Down in the Gully Cave… not far from Wells and Mendip Museum

The Mind in the Cave of Professor Schreve (narrow-skulled vole jaws, mountain hares and graph showing temperature fluctuation over a 50,000 year period) 

This imagery is from the penultimate flipbook-box in the sequence and makes what strikes me as being a very important point; that museums are not just about the past and memory – but also vital, living research resources; institutions which are helping to shape a better future.

Colloquially known as ‘the narrow-skulled vole swastika’, it was inspired by the work of Danielle Schreve, Professor of Quaternary Science at Royal Holloway University of London. For over a decade now, Danielle has been excavating the Gully Cave at Ebbor Gorge which – trowel by painstaking trowel – is yielding fascinating (and valuable) insight into biological responses to very abrupt climate change at the end of the last Ice Age.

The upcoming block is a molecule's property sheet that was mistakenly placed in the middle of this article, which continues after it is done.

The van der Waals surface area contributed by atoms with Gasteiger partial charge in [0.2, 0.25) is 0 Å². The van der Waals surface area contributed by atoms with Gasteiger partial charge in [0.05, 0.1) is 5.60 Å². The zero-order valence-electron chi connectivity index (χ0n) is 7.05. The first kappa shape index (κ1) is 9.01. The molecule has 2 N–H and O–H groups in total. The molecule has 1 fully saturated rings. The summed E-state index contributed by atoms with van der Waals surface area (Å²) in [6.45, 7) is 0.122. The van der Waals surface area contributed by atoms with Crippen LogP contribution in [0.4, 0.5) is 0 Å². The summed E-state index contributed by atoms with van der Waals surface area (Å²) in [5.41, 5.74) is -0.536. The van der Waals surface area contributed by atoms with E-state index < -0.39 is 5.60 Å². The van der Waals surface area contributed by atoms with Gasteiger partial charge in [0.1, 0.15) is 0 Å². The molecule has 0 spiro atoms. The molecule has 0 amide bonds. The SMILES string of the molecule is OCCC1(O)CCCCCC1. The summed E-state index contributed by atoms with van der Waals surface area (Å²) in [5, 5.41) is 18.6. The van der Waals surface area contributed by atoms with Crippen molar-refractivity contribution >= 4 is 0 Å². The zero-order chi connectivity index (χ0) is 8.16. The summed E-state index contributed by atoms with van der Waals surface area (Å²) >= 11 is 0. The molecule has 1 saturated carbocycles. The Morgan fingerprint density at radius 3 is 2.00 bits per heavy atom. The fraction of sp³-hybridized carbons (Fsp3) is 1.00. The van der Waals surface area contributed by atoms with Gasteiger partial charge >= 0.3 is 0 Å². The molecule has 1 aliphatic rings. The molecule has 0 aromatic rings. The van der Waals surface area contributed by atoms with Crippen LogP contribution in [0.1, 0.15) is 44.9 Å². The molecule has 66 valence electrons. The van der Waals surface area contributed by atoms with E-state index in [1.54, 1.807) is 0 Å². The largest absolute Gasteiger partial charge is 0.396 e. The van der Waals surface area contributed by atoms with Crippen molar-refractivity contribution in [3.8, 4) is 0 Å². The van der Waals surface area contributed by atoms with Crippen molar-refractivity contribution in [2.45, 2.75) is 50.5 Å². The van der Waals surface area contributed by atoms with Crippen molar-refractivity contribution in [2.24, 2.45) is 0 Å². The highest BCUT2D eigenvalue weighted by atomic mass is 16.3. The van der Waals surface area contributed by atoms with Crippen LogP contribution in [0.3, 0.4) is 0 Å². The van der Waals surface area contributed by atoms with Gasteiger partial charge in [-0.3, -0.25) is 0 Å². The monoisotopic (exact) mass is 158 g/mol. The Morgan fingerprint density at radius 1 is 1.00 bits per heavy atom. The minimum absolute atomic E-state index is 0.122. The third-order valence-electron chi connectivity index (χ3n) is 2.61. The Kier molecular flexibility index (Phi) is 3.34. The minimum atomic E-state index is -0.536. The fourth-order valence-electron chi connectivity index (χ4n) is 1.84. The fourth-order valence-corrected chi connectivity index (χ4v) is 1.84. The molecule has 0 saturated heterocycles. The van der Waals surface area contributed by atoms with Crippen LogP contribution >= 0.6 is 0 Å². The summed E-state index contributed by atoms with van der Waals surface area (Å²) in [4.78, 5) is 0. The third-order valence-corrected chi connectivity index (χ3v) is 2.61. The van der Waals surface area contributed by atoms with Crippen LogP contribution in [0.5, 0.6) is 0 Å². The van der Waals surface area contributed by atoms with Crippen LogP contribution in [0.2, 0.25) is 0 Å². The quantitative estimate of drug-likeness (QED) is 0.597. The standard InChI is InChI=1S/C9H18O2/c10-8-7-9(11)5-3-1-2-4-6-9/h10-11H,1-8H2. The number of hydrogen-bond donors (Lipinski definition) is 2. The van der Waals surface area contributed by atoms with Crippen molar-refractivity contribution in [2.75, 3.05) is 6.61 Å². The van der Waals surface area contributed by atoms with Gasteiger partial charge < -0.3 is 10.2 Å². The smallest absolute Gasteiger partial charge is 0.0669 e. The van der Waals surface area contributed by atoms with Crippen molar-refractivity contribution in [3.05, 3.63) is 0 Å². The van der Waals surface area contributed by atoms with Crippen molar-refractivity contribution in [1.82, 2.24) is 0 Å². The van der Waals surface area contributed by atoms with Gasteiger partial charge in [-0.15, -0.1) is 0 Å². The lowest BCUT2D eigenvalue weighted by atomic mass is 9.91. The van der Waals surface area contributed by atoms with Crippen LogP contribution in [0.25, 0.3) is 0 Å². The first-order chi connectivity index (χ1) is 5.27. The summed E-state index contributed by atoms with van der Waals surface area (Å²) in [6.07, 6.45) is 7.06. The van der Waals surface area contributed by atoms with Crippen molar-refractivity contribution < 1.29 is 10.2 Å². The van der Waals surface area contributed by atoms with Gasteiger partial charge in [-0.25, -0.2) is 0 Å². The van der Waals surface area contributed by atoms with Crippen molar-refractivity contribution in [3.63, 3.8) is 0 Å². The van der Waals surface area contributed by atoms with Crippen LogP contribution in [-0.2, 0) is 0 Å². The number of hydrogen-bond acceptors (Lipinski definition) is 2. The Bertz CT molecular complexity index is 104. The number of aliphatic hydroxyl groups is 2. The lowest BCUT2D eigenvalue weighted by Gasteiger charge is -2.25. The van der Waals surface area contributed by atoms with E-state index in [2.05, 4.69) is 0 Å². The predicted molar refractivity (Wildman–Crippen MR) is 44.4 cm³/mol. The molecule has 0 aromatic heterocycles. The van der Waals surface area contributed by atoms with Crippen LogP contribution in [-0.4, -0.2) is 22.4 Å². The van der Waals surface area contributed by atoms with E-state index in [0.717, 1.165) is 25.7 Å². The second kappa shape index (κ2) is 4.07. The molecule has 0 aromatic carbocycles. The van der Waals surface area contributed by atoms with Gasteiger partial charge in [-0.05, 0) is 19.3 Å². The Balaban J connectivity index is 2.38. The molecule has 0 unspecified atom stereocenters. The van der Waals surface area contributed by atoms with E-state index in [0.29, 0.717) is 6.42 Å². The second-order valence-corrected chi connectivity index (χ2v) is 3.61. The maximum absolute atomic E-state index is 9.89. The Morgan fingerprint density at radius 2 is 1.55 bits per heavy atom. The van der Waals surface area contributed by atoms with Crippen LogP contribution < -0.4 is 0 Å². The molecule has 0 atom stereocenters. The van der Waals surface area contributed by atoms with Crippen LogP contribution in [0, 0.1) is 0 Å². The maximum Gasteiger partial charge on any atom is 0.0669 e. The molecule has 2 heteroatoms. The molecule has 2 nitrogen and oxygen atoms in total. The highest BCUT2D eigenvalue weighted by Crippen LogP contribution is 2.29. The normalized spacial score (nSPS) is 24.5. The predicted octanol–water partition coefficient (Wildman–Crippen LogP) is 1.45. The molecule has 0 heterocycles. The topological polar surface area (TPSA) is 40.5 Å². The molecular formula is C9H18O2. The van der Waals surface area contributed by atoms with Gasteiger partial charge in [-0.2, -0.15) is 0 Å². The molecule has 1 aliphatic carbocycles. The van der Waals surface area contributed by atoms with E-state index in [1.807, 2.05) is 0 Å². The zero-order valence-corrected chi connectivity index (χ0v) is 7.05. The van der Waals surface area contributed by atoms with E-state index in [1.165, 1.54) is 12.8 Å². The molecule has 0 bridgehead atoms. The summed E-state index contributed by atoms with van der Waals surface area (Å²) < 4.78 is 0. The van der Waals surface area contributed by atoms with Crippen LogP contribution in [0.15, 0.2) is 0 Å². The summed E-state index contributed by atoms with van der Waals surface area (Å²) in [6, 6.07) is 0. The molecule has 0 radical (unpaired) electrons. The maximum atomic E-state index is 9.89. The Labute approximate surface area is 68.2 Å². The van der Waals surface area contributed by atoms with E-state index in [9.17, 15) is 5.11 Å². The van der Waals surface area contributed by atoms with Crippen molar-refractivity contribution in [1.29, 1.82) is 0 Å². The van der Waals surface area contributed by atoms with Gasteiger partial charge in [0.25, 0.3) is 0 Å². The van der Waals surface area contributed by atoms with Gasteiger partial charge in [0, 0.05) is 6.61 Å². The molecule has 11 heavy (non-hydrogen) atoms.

Similarly, in their range of species and timespan, the collections at Wells and Mendip Museum (part of the same canon) are helping researchers to construct a very high resolution image of environmental change over the last 100,000 years. This, one suspects, might be very handy in the light of the challenges that we in the twenty first century now face…

(You can hear all about Danielle’s work when she gives a talk ‘Ice Age Beasts and where to find them?’) as part of the Mendip Rocks! Festival Finale at Wells and Mendip Museum this coming Saturday:

Meanwhile, back at the Gully Cave… WMM Honorary Curator David Walker (who has brought great willingness, wisdom and insight to the Muse project) and I visited the dig in July… amazing stuff…

Danielle looks very small and David very big in this photo – but in fact David is close and Danielle very far away…
Not many people know that David is very good at hand shadow puppets. Here (appropriately enough) he is showing Danielle his reindeer.
This picture makes me really happy – here is Danielle at the PV; shining a torch into her own mind!